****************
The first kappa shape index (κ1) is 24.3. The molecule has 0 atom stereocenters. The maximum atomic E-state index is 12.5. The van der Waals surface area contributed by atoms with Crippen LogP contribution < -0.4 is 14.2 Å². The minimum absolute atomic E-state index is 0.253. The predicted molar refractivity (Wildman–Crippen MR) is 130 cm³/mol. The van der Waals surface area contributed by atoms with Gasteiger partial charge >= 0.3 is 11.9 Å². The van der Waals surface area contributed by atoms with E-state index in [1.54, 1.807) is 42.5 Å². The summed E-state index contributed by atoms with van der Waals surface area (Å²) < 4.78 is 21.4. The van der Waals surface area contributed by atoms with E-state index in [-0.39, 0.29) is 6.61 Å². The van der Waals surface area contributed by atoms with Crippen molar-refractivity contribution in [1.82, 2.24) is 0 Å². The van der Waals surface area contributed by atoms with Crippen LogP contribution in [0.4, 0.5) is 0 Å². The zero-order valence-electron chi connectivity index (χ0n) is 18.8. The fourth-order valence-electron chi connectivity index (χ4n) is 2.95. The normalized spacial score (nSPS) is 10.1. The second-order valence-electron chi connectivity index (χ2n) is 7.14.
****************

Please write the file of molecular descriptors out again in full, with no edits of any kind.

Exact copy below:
The first kappa shape index (κ1) is 24.3. The molecule has 0 atom stereocenters. The maximum atomic E-state index is 12.5. The van der Waals surface area contributed by atoms with Crippen LogP contribution < -0.4 is 14.2 Å². The minimum absolute atomic E-state index is 0.253. The predicted molar refractivity (Wildman–Crippen MR) is 130 cm³/mol. The van der Waals surface area contributed by atoms with Gasteiger partial charge >= 0.3 is 11.9 Å². The van der Waals surface area contributed by atoms with E-state index in [1.54, 1.807) is 42.5 Å². The summed E-state index contributed by atoms with van der Waals surface area (Å²) < 4.78 is 21.4. The van der Waals surface area contributed by atoms with E-state index in [-0.39, 0.29) is 6.61 Å². The van der Waals surface area contributed by atoms with Crippen molar-refractivity contribution in [1.82, 2.24) is 0 Å². The van der Waals surface area contributed by atoms with Crippen LogP contribution in [0.4, 0.5) is 0 Å². The zero-order valence-electron chi connectivity index (χ0n) is 18.8. The fourth-order valence-electron chi connectivity index (χ4n) is 2.95. The normalized spacial score (nSPS) is 10.1. The second-order valence-electron chi connectivity index (χ2n) is 7.14.